War! What is it Good For? Absolutely something, sorting out the technological future.
Standards and technology wars can be brutal. Edison characterized electrocution as “Westinghousing”, to promote his preferred (but doomed) DC transmission system as safer than the shocking AC alternative promoted by Westinghouse and Tesla.
The Minicomputer vs. Mainframe platform wars took years to resolve, but the personal computer vs. Minicomputer wars resolved more quickly. Everyone knows the Mac vs. PC wars have filled many screens of Usenet postings .
All of those however are today meaningless, and one wonders why people were so religious about a technology standard with the rise of mobile computers (smartphones), which most of you are holding right now right around the corner.
Moving from electrical engineering/computer science to civil engineering, my really old readers will remember the wars between turnpikes and the canals. (Well, okay, remember is probably not the right word, will recall history tell of). Both modes were largely deposed by the new steam train, and neither has many flag-bearers today.
Horsescars were replaced by electric streetcars (trolleys/trams). The streetcars were, with post-bellum nostalgic bitterness, replaced by buses, but buses, like the streetcars before them, were kicked over to the sidewalk by the automobile.
There was great rivalry between electric, steam, and the internal combustion engine, but we know how that turned out. We almost all drive ICE cars with small electric systems with very large batteries driving the starter and the other appliances (radios, lighting, etc.). It’s just an everyday case of technological endosymbiosis. This will likely get reversed in coming decades with the rise of the modern electric vehicle, but it hasn’t really happened yet.
There has long been a war on walking, waged (and mostly won) by motordom, as described by Peter Norton in Fighting Traffic. I still think the US needs radical pedestrian advocacy organization (Jaywalkers United … Will Never be Divided) rather than orange flags of surrender. This war is not just over convenience or user interface preference. Lives are at stake. Not too many motorists are killed by pedestrians.
Lately there has been a highly vocal and occasionally violent modal war between cars and bikes. (just Google War on Cars or War on Bikes).
- They compete for market share (though not much of a competition in most of the US).
- They compete for mindshare, which explains all of the religious advocacy to partisans assuring themselves of their rightness within their bubbles.
- They compete for public funds.
- And, this is where it matters from a transport planning perspective, they compete for roadspace.
What does the future look like though? If we assume transportation gets smarter (I know, a stretch, but bear with me), and follow paths from other technologies, we will get waste out of the system. To quote myself describing the sources of waste:
Most roads are under-utilized most of the time. We have plenty of capacity outside the peak.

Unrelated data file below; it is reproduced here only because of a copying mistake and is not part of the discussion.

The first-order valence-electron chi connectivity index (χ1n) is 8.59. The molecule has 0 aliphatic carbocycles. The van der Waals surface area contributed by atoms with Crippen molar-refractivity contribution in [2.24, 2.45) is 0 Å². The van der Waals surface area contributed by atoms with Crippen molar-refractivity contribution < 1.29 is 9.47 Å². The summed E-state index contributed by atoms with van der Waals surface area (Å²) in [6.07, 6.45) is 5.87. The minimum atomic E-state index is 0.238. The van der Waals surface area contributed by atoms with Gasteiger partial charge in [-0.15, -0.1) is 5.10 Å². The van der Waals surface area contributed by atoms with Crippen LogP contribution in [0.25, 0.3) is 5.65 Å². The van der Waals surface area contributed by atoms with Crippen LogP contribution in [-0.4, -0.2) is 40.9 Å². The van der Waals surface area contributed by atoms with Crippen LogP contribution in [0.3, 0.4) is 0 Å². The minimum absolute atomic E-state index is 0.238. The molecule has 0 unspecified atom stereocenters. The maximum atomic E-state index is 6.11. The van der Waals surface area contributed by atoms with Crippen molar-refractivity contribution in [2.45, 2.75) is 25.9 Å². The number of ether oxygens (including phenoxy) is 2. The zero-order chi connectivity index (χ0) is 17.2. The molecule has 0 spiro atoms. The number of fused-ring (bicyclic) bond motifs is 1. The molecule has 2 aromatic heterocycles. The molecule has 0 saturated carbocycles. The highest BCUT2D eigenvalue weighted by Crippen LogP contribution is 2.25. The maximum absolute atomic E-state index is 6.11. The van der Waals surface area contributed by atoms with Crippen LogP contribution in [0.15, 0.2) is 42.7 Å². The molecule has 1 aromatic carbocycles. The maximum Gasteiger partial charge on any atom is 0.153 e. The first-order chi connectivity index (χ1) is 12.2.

Most of the pavement is unused even at peak times, there are large gaps between vehicles both in terms of the headway between vehicles  and the lateral spacing between vehicles (we drive 6′ wide cars in 12′ lanes, often on highways with wide shoulders).
Most seats in most cars are unoccupied most of the time.
Most cars are carrying around far more weight than required to safely move the passenger. While bigger cars tend to be safer for the occupants, they are less safe for non-occupants. This is an inefficient arms race.
Most roads are so wide we use them for storage of vehicles most of the day.
There is a tremendous amount of excess delay at traffic lights, especially at off-peak periods, wasting time (and space).
Most trips during peak periods are not work trips and have temporal flexibility, yet these trips travel in the peak because they are underpriced.
Most trips produce negative externalities (pollution, congestion, noise, risk of crash) in excess of the price paid by their driver. They produce so many of these externalities because they don’t pay for their full cost.
In short, if we do eliminate this waste, vehicles will be the right size for the job, and trips will only be made when they are worthwhile, each trip-maker paying for the cost that trip imposes. We will recognize that road infrastructure has been largely overbuilt. This implies we will generally have ample capacity for both “cars” (which will be narrower and automated and electric and seat a single passenger and far less a danger than now) and “bikes” (which may have electric supplements built inside the frame), as well as, on selected corridors, “buses” (which will have the right number of seats for their passengers). When capacity is scarce, the road owner will allocate capacity based on value using prices.
All of which is to say, this war between cars and bikes probably has a half-life of about 10-15 years as this technological transformation of the car and roads takes place. This is not to say that fighting the good fight doesn’t have some value – bike lanes now are better than a 50% chance of a bike lane 15 years from now, and will save lives in the interim. But the faster the systematic switchover takes place, the sooner there will be safe transport everywhere.
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